© 2018 by Sheila Peters. All rights reserved.

Sheila Peters is a certified Eden Energy Medicine Practitioner, Reiki Practitioner, and wingWave©Coach. She also teaches classes and workshops: Stretch/Body Awareness, Energy Body Tune-up, Crystals and Healing Stones, Chakras, Jazz Dance and more. For more information, email Sheila at: sheilapetersdance@gmail.com, call 781-354-0725, or visit Sheila’s website at: www.energymedicineanddance.com.

The Courage Required for Transformation

Man cannot discover new oceans until he has courage to lose sight of the shore. Anonymous

Often we only think of transformation in terms of the end result. That’s when we celebrate and reflect on how far we’ve come! We enjoy and feel pride in ourselves for arriving at the new place, whether it’s a new job, new relationship, new understanding, or new version of ourselves. We know that we have put in hours of work, revision, research, and contemplation getting to know ourselves and/or others so that we are able to move forward into the next best thing. The journey has traversed a multitude of potential barriers in the form of challenges, obstacles, and less than stellar encounters. Yet we prevailed and have been transformed!

What we may forget about in the act of jubilation, is the starting point of any change. In facing a major makeover in our lives, we often face a great deal of fear. It can present as an underlying sense of discomfort and anxiety or a debilitating fear. We are embarking on a shift from a familiar situation and taking a leap into what is unknown and unsure. It takes courage, sometimes large amounts of courage, to change and face what may feel like insurmountable odds.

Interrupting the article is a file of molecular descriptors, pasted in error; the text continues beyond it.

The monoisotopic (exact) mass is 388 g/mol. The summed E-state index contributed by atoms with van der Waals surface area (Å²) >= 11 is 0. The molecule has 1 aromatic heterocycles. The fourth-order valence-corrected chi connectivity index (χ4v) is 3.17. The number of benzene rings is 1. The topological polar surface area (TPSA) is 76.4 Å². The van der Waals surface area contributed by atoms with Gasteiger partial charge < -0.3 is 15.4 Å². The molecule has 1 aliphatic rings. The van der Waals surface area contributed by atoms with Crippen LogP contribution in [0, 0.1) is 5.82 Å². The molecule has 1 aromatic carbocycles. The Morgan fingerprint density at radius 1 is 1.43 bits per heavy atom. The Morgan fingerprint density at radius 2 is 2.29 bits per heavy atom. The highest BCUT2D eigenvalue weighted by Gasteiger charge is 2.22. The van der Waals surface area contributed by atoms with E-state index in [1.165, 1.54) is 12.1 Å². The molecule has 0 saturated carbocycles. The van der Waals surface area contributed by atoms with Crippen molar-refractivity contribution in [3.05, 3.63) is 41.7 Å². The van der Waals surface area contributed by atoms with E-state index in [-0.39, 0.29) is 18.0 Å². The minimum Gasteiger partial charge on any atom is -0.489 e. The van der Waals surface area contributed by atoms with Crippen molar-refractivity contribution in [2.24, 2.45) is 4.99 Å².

Humans are creatures of habit. Habits are how we learn to function in society. Some habits are simply automatic like breathing; others are necessary for survival like eating and drinking regularly, having a physical shelter where we can sleep safely, or wearing clothing to protect us from the elements. Other habits include how we interact with others, what our habitual mindset is, what emotions are most available to us, or how we treat ourselves. These last patterns are often the result of constant verbal, emotional, or physical reinforcement received at the hands of our parents or guardians. These patterns become locked in and we move about our lives with these habitual patterns running in the background influencing everything we do, say, or believe.